Mid-cap stocks and exchange traded funds have long histories of outperforming their large- and small-cap counterparts. Mid caps also have lengthy histories of being ignored. In fact, it's safe to say advisors and investors are woefully under-allocated to stocks in the middle.
“Only $782 billion is invested in pure mid-cap strategies, compared with $6.7 trillion in large caps and $825 billion in small caps,” according to State Street. “Yet, mid caps have historically offered greater growth potential than large caps and less volatility than small caps.”
SPDR S&P MIDCAP 400 ETF
One of the original, mid-cap ETFs, the SPDR S&P MIDCAP 400 ETF MDY tracks the S&P MidCap 400 Index, featuring companies in the $1 billion to $8 billion market capitalization range. MDY has $19.19 billion in assets under management and allocates about 47% of its weight to financial services, industrial and technology stocks. Data suggest MDY is home to a lot of hidden gems.
“Neither the fundamental Wall Street analysts nor the academic quantitative investors pay attention to mid caps. Fundamental analysts focus on well-known firms with heavy media coverage and high-profile earnings reports. In fact, twice as many analysts, on average, cover large-cap stocks as cover mid-cap stocks,” according to State Street.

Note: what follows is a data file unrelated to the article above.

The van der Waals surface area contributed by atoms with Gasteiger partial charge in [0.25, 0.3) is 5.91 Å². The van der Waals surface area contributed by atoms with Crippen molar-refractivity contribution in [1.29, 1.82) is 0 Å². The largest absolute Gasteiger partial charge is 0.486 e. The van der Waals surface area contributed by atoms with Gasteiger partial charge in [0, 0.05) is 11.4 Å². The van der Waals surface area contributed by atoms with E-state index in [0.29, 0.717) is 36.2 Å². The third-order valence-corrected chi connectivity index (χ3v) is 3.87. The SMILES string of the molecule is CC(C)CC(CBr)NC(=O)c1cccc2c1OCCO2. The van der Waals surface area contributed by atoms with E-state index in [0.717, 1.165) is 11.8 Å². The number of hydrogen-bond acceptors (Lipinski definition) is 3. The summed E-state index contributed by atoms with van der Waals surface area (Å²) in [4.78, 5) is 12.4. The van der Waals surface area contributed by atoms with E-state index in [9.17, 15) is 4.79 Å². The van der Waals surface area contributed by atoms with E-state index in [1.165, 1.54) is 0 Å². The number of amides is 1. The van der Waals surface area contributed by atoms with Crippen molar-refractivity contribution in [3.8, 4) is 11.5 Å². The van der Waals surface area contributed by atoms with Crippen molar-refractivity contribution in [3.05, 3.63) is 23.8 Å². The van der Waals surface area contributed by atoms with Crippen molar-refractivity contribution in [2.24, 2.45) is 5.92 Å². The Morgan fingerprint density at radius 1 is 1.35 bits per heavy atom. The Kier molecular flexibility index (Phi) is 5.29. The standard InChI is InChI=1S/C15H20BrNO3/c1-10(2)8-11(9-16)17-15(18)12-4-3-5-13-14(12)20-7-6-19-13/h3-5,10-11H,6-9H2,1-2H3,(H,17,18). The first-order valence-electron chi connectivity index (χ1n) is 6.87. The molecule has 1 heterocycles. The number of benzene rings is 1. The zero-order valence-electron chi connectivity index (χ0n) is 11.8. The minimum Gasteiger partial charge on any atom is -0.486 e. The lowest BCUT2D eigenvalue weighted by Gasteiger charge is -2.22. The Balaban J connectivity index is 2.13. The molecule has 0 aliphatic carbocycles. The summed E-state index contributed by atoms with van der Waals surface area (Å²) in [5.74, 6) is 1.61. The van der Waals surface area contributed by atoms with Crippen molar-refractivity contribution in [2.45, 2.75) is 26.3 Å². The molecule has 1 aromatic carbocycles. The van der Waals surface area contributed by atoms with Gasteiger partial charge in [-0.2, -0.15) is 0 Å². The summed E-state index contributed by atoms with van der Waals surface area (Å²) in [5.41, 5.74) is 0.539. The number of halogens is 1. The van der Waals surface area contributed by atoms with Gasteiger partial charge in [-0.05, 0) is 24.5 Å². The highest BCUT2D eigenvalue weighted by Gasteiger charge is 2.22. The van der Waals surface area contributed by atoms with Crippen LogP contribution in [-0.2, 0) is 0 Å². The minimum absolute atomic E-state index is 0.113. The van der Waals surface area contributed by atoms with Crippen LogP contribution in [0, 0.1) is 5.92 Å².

SPDR S&P MIDCAP Value ETF
The SPDR S&P 400 Mid Cap Value ETF MDYV merits some consideration right now because of signs the value factor is on the mend. The fund's nearly 300 components have market caps ranging from $1.6 billion to $6.8 billion.
MDYV's underlying index, the S&P MidCap 400 Value Index “includes stocks exhibiting the strongest value characteristics based on: book value to price ratio; earnings to price ratio; and sales to price ratio,” according to State Street.
SPDR S&P MIDCAP Growth ETF
The SPD S&P MidCap Growth ETF MDYG checks the boxes investors look for with the growth factor without much of the earning variability and volatility associated with small-cap growth funds.
“Mid caps have had a 7% higher growth rate than large caps, with 32% less earnings volatility than small caps. In fact — and perhaps speaking to some of the leverage efficiency (return on assets, total-debt-to-assets) metrics — the volatility of mid caps’ earnings growth rates has been lower than that of large caps, on average,” according to State Street.
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